Judge blocks New York City from kicking retirees off health insurance


A judge has ordered a stop to the plan to kick a quarter-million retirees off their current Medicare plan and on to the Aetna Medicare Advantage Plan.

A preliminary injunction was issued by the New York County Supreme Court last month. The court was informed that the parties “do not wish to hold any additional argument,” leaving Judge Lyle Frank to side with the retirees.

Marianne Pizzitola, president of New York City Organization of Public Service Retirees and one of the plaintiffs, said this was the third time in the last two years that courts had to step in to stop the city from altering retirees’ healthcare rights.

“We once again call on the city and the Municipal Labor Committee to end their ruthless and unlawful campaign to deprive retired municipal workers of the health care benefits they earned,” Pizzitola said in a prepared statement.

“Knowing after every win, the City has found a way to go around the Judge’s decision, the City Council should support Intro 1099 sponsored by Councilman Charles Barron, and stop this administration from wasting taxpayer dollars appealing righteous decisions by the Court. NYC Retirees earned their right to Federal Medicare and we relied on the promise we would have this benefit through our lifetime.”

Jake Gardener, partner at Walden Macht & Haran LLP and counsel to the retirees, said “Because of Justice Frank’s well-reasoned decision, hundreds of thousands of senior citizens and disabled first responders will be able to continue receiving the medical care they desperately need and to which they are entitled.”

A statement from City Hall Spokesman Jonah Allon said that the city intends to appeal.

“This Medicare Advantage plan, which was negotiated closely with and supported by the Municipal Labor Committee, would improve upon retirees’ current plans.

That includes offering a lower deductible, a cap on out-of-pocket expenses, and new benefits, like transportation, fitness programs, and wellness incentives.

“In addition, it would save $600 million annually, especially critical at a time when we are already facing significant fiscal and economic challenges. This decision only creates confusion and uncertainty among our retirees.”

Hochul called on to sign save the Hudson

Several members of the Assembly majority have signed a letter imploring Gov. Kathy Hochul to sign the Save The Hudson Bill. The proposed legislation would amend the environmental conservation law to prevent nuclear power plant discharges going into the Hudson River.

According to the letter, Holtec International has proposed discharging approximately 1.5 million gallons of tritiated water into the Hudson potentially as early as September.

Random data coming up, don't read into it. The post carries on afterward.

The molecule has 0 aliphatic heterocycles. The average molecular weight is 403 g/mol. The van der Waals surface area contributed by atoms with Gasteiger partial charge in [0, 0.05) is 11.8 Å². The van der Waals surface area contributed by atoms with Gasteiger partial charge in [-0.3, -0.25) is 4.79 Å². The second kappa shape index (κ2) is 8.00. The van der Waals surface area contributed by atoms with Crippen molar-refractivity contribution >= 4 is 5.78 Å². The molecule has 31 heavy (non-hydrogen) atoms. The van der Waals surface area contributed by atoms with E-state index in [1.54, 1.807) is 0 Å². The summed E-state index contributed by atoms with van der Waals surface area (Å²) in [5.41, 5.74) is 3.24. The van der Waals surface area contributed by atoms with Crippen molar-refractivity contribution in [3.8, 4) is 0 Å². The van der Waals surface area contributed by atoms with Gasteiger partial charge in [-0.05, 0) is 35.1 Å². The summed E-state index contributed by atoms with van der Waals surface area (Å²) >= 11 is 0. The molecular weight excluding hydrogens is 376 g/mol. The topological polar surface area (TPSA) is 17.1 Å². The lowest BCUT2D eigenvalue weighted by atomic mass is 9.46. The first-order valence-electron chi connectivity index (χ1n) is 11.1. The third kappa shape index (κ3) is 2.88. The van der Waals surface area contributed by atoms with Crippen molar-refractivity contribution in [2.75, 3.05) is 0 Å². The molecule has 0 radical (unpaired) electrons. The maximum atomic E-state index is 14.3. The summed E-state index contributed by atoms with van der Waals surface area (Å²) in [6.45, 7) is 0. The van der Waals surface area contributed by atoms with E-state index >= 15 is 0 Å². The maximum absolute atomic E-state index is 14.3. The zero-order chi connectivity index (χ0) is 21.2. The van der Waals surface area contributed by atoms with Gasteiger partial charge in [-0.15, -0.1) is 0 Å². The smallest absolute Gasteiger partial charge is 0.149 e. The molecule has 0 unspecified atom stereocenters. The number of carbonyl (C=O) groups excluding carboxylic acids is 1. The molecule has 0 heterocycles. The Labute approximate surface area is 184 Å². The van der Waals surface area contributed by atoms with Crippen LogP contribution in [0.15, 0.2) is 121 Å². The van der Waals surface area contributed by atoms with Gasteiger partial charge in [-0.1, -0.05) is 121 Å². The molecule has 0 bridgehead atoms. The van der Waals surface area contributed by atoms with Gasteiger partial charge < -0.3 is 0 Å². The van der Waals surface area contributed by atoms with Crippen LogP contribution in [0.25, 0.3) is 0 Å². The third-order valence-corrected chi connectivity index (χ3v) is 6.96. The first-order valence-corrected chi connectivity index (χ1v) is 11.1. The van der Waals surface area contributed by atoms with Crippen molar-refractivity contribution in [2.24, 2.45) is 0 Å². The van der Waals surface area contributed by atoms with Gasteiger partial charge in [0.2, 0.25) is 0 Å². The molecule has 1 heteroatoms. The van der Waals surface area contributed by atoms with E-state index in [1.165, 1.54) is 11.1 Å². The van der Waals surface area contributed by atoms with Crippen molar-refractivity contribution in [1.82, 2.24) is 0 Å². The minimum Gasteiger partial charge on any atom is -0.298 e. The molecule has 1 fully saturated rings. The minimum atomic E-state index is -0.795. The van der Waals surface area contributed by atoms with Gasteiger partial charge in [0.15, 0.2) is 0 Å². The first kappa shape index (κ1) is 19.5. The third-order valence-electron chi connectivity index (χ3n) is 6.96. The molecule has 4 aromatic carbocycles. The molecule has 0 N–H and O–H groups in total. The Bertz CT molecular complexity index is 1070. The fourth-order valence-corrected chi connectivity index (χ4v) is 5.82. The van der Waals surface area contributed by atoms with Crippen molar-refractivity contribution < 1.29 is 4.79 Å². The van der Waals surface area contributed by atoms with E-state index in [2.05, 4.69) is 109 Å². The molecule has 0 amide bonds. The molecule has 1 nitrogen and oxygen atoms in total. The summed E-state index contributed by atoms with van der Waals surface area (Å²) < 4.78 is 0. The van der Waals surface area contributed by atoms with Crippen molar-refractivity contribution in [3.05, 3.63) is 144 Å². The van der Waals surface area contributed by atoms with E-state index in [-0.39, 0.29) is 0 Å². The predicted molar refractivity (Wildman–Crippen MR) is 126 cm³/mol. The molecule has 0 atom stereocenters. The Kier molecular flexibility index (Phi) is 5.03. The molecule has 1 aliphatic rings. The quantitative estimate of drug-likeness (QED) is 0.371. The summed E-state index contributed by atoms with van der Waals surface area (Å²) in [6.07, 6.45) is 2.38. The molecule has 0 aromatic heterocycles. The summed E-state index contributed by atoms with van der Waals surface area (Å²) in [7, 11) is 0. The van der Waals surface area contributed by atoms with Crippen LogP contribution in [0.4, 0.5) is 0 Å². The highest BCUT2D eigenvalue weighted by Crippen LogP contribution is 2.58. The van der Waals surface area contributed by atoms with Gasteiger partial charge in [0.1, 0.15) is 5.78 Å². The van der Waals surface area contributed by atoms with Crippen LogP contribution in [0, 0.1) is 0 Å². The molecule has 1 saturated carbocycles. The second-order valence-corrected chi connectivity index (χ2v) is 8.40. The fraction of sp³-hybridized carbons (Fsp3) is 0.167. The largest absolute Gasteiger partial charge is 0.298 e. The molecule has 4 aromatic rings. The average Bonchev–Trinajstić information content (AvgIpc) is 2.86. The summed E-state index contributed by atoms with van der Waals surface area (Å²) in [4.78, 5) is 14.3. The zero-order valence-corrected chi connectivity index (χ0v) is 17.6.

“Public confidence in the decommissioning process continues to erode,” the Aug. 15 letter read. “The idea that federal regulators may allow Holtec to discharge treated wastewater without waiting for the results of all the required testing is concerning, particularly given the potential danger of the contaminant in question, strontium-90.”

The letter explained how Massachusetts Gov. Maura Healey recently blocked Holtec’s plan to similarly discharge treated wastewater into Cape Cod Bay, and as a result the legislators believe equivalent action must be taken to protect the Hudson River.

Assemblyman Jeffrey Dinowitz, a co-sponsor of the bill, has urged Hochul to sign the legislation as soon as possible, saying “there is not a moment to waste.”

Espaillat hosts ethnic roundtable

U.S. Rep. Adriano Espaillat held a roundtable with Dominican leaders and electeds aimed at strengthening Dominican-U.S. relations.

The roundtable addressed an earlier proposal presented to Dominican Republic president Luis Abinader in 2021.

There were more than 30 Dominican American electeds from New York, Massachusetts, New Jersey, Rhode Island, and Pennsylvania in attendance. The Dominican diaspora discussed productivity, governance, education, and health.

“I am honored to welcome Dominicans from the region and various parts of the nation to New York this weekend to celebrate our heritage and achievements,” Espaillat said.

“During our recognitions amid festivities this weekend, we also turn our attention to the foremost issues and topics facing families throughout our community and work in collaboration with some of the highest-ranking industry leaders and officials to find solutions and share best practices.”

Dominican president Luis Abinader was in attendance at the Dominican heritage event. Others in attendance included Rhode Island lieutenant governor Sabina Matos, and Helmin Caba, mayor of Perth Amboy in New Jersey.

“Being a part of this dynamic Roundtable discussion with President Abinader has reinforced the transformative power of Dominican Americans in elected offices,” Caba said.

“As mayor, I’m committed to amplifying our community’s voice and addressing the key priorities that resonate with the ever-growing number of Dominican Americans.

According to a press release from the congressman, Espalliat highlighted his legislation that has strengthened the relationships between the U.S. and the Dominican Republic.

At the roundtable they encouraged bilingual guidance, services to support minority owned businesses, the creation of pathways of accreditation for Dominican health professionals, and establish a community health and wellness taskforce for the Dominican community.

Medicare, Aetna Medicare Advantage, New York City, retirees, Marianne Pizzitola, New York City Organization of Public Service Retirees, Judge Lyle Frank, Gov. Kathy Hochul, Hudson River, Adriano Espaillat, roundtable, Dominican Republic, Luis Abinader